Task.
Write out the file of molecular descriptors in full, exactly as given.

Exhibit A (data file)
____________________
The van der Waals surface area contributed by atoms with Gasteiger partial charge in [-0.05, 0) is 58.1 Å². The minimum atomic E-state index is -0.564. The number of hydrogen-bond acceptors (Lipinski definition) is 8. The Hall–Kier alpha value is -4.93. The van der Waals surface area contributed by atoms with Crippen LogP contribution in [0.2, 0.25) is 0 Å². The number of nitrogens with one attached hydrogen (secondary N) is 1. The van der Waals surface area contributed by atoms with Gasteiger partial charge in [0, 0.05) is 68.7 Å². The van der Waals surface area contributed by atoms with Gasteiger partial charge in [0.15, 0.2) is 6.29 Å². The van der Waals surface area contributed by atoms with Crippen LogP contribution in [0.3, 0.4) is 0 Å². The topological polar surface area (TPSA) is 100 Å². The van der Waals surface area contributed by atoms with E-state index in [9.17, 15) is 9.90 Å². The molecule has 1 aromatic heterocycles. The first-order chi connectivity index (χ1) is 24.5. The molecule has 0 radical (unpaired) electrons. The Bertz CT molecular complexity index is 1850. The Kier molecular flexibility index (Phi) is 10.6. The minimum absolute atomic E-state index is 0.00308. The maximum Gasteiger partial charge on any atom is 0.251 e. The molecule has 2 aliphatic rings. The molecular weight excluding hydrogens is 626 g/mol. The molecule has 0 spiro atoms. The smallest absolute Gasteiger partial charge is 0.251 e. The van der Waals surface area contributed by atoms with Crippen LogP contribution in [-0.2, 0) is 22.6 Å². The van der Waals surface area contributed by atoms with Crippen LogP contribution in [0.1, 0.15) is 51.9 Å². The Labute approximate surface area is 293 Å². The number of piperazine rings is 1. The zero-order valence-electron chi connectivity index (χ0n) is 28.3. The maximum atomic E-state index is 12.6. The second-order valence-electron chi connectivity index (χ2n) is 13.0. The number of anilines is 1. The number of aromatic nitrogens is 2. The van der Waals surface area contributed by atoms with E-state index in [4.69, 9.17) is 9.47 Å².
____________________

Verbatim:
The van der Waals surface area contributed by atoms with Gasteiger partial charge in [-0.05, 0) is 58.1 Å². The minimum atomic E-state index is -0.564. The number of hydrogen-bond acceptors (Lipinski definition) is 8. The Hall–Kier alpha value is -4.93. The van der Waals surface area contributed by atoms with Crippen LogP contribution in [0.2, 0.25) is 0 Å². The number of nitrogens with one attached hydrogen (secondary N) is 1. The van der Waals surface area contributed by atoms with Gasteiger partial charge in [0, 0.05) is 68.7 Å². The van der Waals surface area contributed by atoms with Gasteiger partial charge in [0.15, 0.2) is 6.29 Å². The van der Waals surface area contributed by atoms with Crippen LogP contribution in [0.3, 0.4) is 0 Å². The topological polar surface area (TPSA) is 100 Å². The van der Waals surface area contributed by atoms with E-state index in [9.17, 15) is 9.90 Å². The molecule has 1 aromatic heterocycles. The first-order chi connectivity index (χ1) is 24.5. The molecule has 0 radical (unpaired) electrons. The Bertz CT molecular complexity index is 1850. The Kier molecular flexibility index (Phi) is 10.6. The minimum absolute atomic E-state index is 0.00308. The maximum Gasteiger partial charge on any atom is 0.251 e. The molecule has 2 aliphatic rings. The molecular weight excluding hydrogens is 626 g/mol. The molecule has 0 spiro atoms. The smallest absolute Gasteiger partial charge is 0.251 e. The van der Waals surface area contributed by atoms with Crippen LogP contribution in [-0.2, 0) is 22.6 Å². The van der Waals surface area contributed by atoms with Crippen LogP contribution in [0.1, 0.15) is 51.9 Å². The Labute approximate surface area is 293 Å². The number of piperazine rings is 1. The zero-order valence-electron chi connectivity index (χ0n) is 28.3. The maximum atomic E-state index is 12.6. The second-order valence-electron chi connectivity index (χ2n) is 13.0. The number of anilines is 1. The number of aromatic nitrogens is 2. The van der Waals surface area contributed by atoms with E-state index in [4.69, 9.17) is 9.47 Å².